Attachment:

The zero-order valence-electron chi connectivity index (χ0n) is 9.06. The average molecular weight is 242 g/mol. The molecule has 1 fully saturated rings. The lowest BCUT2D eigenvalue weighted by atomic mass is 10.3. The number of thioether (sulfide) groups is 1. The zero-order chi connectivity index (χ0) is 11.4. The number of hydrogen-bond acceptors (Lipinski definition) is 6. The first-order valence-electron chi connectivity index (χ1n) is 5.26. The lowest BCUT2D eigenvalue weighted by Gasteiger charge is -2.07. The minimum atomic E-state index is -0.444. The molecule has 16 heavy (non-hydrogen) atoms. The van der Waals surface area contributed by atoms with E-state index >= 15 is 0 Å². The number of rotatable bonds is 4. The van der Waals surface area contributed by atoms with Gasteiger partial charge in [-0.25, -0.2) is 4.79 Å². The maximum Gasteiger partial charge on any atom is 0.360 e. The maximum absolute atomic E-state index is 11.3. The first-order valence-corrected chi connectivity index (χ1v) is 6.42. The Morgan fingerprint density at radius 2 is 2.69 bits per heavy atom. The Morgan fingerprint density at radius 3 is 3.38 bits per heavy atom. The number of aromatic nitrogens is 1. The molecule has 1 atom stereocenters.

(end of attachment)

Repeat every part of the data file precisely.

The zero-order valence-electron chi connectivity index (χ0n) is 9.06. The average molecular weight is 242 g/mol. The molecule has 1 fully saturated rings. The lowest BCUT2D eigenvalue weighted by atomic mass is 10.3. The number of thioether (sulfide) groups is 1. The zero-order chi connectivity index (χ0) is 11.4. The number of hydrogen-bond acceptors (Lipinski definition) is 6. The first-order valence-electron chi connectivity index (χ1n) is 5.26. The lowest BCUT2D eigenvalue weighted by Gasteiger charge is -2.07. The minimum atomic E-state index is -0.444. The molecule has 16 heavy (non-hydrogen) atoms. The van der Waals surface area contributed by atoms with E-state index >= 15 is 0 Å². The number of rotatable bonds is 4. The van der Waals surface area contributed by atoms with Gasteiger partial charge in [-0.25, -0.2) is 4.79 Å². The maximum Gasteiger partial charge on any atom is 0.360 e. The maximum absolute atomic E-state index is 11.3. The first-order valence-corrected chi connectivity index (χ1v) is 6.42. The Morgan fingerprint density at radius 2 is 2.69 bits per heavy atom. The Morgan fingerprint density at radius 3 is 3.38 bits per heavy atom. The number of aromatic nitrogens is 1. The molecule has 1 atom stereocenters.